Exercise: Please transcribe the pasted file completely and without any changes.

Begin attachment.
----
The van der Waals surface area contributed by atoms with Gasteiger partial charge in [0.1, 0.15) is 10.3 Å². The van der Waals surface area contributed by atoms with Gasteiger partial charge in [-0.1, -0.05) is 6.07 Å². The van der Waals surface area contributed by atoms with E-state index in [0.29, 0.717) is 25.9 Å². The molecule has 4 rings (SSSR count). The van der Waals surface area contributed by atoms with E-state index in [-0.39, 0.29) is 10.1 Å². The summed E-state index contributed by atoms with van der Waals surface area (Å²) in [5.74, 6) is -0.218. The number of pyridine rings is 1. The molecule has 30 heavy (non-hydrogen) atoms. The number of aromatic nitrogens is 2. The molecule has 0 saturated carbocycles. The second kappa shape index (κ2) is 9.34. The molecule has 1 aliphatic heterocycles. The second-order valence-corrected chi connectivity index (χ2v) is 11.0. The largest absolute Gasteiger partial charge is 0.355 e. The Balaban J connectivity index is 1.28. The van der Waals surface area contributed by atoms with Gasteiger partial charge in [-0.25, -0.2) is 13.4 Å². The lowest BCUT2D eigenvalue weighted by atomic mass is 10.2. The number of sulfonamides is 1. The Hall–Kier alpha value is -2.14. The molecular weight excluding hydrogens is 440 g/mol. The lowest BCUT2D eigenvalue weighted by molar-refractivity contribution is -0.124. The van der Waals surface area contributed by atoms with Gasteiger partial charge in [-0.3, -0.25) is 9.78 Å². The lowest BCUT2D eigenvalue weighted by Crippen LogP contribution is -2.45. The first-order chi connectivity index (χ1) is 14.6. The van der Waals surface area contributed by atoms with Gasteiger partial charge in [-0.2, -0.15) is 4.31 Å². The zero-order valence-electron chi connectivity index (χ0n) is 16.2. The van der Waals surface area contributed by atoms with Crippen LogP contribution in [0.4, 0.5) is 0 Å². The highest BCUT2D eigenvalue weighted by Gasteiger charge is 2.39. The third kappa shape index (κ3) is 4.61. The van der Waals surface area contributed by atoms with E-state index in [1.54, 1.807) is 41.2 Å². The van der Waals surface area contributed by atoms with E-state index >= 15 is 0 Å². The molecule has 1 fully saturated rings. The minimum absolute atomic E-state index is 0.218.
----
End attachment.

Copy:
The van der Waals surface area contributed by atoms with Gasteiger partial charge in [0.1, 0.15) is 10.3 Å². The van der Waals surface area contributed by atoms with Gasteiger partial charge in [-0.1, -0.05) is 6.07 Å². The van der Waals surface area contributed by atoms with E-state index in [0.29, 0.717) is 25.9 Å². The molecule has 4 rings (SSSR count). The van der Waals surface area contributed by atoms with E-state index in [-0.39, 0.29) is 10.1 Å². The summed E-state index contributed by atoms with van der Waals surface area (Å²) in [5.74, 6) is -0.218. The number of pyridine rings is 1. The molecule has 30 heavy (non-hydrogen) atoms. The number of aromatic nitrogens is 2. The molecule has 0 saturated carbocycles. The second kappa shape index (κ2) is 9.34. The molecule has 1 aliphatic heterocycles. The second-order valence-corrected chi connectivity index (χ2v) is 11.0. The largest absolute Gasteiger partial charge is 0.355 e. The Balaban J connectivity index is 1.28. The van der Waals surface area contributed by atoms with Gasteiger partial charge in [-0.25, -0.2) is 13.4 Å². The lowest BCUT2D eigenvalue weighted by atomic mass is 10.2. The number of sulfonamides is 1. The Hall–Kier alpha value is -2.14. The molecular weight excluding hydrogens is 440 g/mol. The lowest BCUT2D eigenvalue weighted by molar-refractivity contribution is -0.124. The van der Waals surface area contributed by atoms with Gasteiger partial charge in [-0.3, -0.25) is 9.78 Å². The lowest BCUT2D eigenvalue weighted by Crippen LogP contribution is -2.45. The first-order chi connectivity index (χ1) is 14.6. The van der Waals surface area contributed by atoms with Gasteiger partial charge in [-0.2, -0.15) is 4.31 Å². The zero-order valence-electron chi connectivity index (χ0n) is 16.2. The van der Waals surface area contributed by atoms with Crippen LogP contribution in [0.4, 0.5) is 0 Å². The highest BCUT2D eigenvalue weighted by Gasteiger charge is 2.39. The third kappa shape index (κ3) is 4.61. The van der Waals surface area contributed by atoms with E-state index in [1.54, 1.807) is 41.2 Å². The van der Waals surface area contributed by atoms with E-state index >= 15 is 0 Å². The molecule has 1 fully saturated rings. The minimum absolute atomic E-state index is 0.218.